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Tekumel: Empire of the Petal Throne
by Barry B. Date Added: 12/21/2006 20:40:30
This latest incarnation of Tekumel is attractively presented, and does indeed have enough between its covers to play a game set in this most luscious and baroque of RPG settings.

On the plus side the character generation rules are excellent; flexible enough to generate crazed priest-wizards of Sarku on the one hand to scruffy Tomb Police and their mongrel dogs on the other. The GM can set what kind of game he wishes to play from the outset, from the gritty reality of life in the fields and backstreets to the grand cosmic designs of the Undying Wizards and the Pariah Gods.

On the down side, there is much they have had to leave out in the way of background. Tekumel, the RPG setting, has been growing and evolving for 30 years and the sheer volume of material is mind boggling. No more than a mere smattering of monsters, spells and the details of the religion and culture of the Five Empires has been given here. The best thing about Tekumel is not the rules – they have always been adequate by the prevailing standards of the RPG industry – but the background. The old books are still available for those who wish to indulge however, and DriveThruRPG has plenty of material at reasonable price.

Rating:
[4 of 5 Stars!]
Tekumel: Empire of the Petal Throne
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Dreaming Cities: Tri-Stat Urban Fantasy Genre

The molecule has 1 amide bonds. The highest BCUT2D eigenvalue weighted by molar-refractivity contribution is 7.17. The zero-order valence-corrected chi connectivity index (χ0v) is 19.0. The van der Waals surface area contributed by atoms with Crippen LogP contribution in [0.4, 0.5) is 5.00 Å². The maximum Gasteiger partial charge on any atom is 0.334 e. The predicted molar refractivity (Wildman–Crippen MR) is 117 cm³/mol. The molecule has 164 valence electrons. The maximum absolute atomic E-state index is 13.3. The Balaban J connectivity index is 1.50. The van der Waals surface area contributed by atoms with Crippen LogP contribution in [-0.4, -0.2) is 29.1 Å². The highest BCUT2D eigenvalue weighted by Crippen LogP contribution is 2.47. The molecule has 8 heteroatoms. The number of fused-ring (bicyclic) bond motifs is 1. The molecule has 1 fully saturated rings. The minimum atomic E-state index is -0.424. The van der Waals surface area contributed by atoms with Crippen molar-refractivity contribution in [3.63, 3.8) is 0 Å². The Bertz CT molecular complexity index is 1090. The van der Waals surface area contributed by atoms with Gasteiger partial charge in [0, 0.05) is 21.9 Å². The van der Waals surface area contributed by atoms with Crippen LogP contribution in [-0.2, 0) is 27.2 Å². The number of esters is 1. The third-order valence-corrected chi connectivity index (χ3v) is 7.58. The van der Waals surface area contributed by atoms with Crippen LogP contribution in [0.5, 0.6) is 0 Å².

by Sean H. Date Added: 11/26/2005 04:47:42
An excellent platform into Urban Fantasy gaming. The attributes are well-adapted from the core Tri-Stat system into something more specific. It is heavy on details, and does include three ready-made worlds to play in.

Only problems, there is too much detail at times, and you feel your eyes glazing over. Take your time reading this, and don't do it in one sitting. Other wise, you'll be good to go.

Rating:
[5 of 5 Stars!]
Dreaming Cities: Tri-Stat Urban Fantasy Genre
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A Game of Thrones Roleplaying Game (Standard Edition)
by Blank B. [Verified Purchaser] Date Added: 11/16/2005 16:31:38
Wow. This book is absolutely amazing. The new additions to the d20 system included in this book could be used in many campaigns, especially the social status and wealth mechanics. The book’s flavor entries are very thorough, and every minor house is included. Overall and absolutely amazing d20 supplement, one of the few recently produced items that are actually worth buying.

Rating:
[5 of 5 Stars!]
A Game of Thrones Roleplaying Game (Standard Edition)